Condo Vs. Co-Op: What is the Difference?
Co-ops and condos are the two housing types that are confused the most often with each other. It is important to understand both types of properties, so you know which option is the best fit for you. Let us look at a few of the specific differences between condos and co-ops.
When you buy a condo, you receive a deed to the home like you would if you bought a single-family home. However, you only own the interior of your property. The condo association owns the exterior of your condo and handles maintenance and repairs.
When you buy into a co-op, the property belongs to everyone who lives in the co-op. If you own more shares, you own a larger percentage of the corporation. This also usually means you are entitled to a larger living space within the co-op. Every shareholder splits the costs of maintenance, taxes, repairs, and property management fees.
The Application Process
The application process is a unique part of buying a co-op. You may have to take part in personal interviews with board members before you are able to buy shares in the co-op. The co-op board might also ask to look at your financial documents just like a mortgage lender would. You cannot buy into a co-op until you get approval from the board.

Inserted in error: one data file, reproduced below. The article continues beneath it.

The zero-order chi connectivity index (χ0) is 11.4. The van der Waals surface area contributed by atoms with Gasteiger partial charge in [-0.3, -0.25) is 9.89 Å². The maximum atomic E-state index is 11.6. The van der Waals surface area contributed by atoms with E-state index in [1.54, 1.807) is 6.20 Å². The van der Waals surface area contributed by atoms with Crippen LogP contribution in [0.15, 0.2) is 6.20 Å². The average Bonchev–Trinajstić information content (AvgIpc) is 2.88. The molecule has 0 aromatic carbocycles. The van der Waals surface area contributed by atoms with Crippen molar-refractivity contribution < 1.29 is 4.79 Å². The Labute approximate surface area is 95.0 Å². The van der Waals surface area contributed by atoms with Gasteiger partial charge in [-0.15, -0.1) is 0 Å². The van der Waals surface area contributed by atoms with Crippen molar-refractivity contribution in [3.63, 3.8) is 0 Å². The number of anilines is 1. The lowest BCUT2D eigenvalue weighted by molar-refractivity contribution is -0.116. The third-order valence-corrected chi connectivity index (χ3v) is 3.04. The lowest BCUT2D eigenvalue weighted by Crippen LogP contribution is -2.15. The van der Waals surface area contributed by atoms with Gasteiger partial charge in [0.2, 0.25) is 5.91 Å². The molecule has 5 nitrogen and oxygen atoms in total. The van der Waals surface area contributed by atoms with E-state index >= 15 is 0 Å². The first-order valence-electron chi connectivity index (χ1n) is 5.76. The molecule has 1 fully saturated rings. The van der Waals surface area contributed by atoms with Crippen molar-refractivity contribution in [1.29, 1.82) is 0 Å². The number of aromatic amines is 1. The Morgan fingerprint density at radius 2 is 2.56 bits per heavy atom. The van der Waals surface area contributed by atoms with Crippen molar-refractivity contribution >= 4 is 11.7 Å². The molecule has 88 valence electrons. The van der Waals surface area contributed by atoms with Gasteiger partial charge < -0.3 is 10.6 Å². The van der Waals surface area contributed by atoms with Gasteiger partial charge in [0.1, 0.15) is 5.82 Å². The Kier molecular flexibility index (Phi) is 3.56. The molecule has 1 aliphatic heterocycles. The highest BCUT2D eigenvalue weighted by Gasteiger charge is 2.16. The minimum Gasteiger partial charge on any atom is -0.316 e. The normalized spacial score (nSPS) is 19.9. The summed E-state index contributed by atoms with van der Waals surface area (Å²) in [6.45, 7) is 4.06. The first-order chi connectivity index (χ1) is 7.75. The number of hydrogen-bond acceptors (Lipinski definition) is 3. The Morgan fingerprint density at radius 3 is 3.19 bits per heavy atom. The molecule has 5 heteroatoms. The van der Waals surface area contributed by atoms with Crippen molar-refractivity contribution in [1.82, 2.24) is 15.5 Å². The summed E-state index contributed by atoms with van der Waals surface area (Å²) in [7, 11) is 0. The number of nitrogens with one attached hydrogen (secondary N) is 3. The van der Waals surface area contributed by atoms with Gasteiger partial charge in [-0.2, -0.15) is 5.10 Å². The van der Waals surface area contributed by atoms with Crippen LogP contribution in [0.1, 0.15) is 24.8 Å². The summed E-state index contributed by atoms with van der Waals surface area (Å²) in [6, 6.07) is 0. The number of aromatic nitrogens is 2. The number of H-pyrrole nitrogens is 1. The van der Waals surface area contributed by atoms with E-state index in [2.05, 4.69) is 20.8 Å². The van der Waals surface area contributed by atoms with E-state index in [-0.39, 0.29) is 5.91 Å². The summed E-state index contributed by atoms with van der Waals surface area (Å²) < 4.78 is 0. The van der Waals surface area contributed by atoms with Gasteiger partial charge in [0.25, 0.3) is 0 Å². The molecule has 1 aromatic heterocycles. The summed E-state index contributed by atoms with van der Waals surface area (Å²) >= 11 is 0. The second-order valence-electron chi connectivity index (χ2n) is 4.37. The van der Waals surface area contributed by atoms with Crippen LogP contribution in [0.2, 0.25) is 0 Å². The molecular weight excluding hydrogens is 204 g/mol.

Keep in mind that a co-op cannot reject you for any of the reasons forbidden by the Fair Housing Act. This includes race, gender, religion, or membership of any other protected class. However, the co-op can reject you for almost anything else ranging from your attitude toward community rules to the viability of your finances.
You usually do not need to participate in any kind of interview before you buy a condo. Even if your condo association sets strict rules on how you can use your property, it does not control who moves into any unit in the association.
Determining the fair market value of a condo is very similar to determining the market value of a home. The condition of your condo and the values of other residences close to your condo can influence its fair market value. An appraiser can give you an estimate of how much your condo is worth.
There are two main types of co-ops: market rate and limited equity. In a market rate co-op, you can determine your co-op’s value in essentially the same way as a condo or home. An appraiser takes current market conditions into account and determines how much your shares of the co-op are worth. You can sell your co-op for whatever price the market will bear.
In a limited equity co-op, there are limits to how much you can gain in equity from your shares. In some instances, you may also earn $0 in equity due to co-op rules that limit how much you can sell your shares for. These types of co-ops are usually set in place to provide affordable housing below market rates. Make sure you understand the equity rules before you sell a co-op in the future.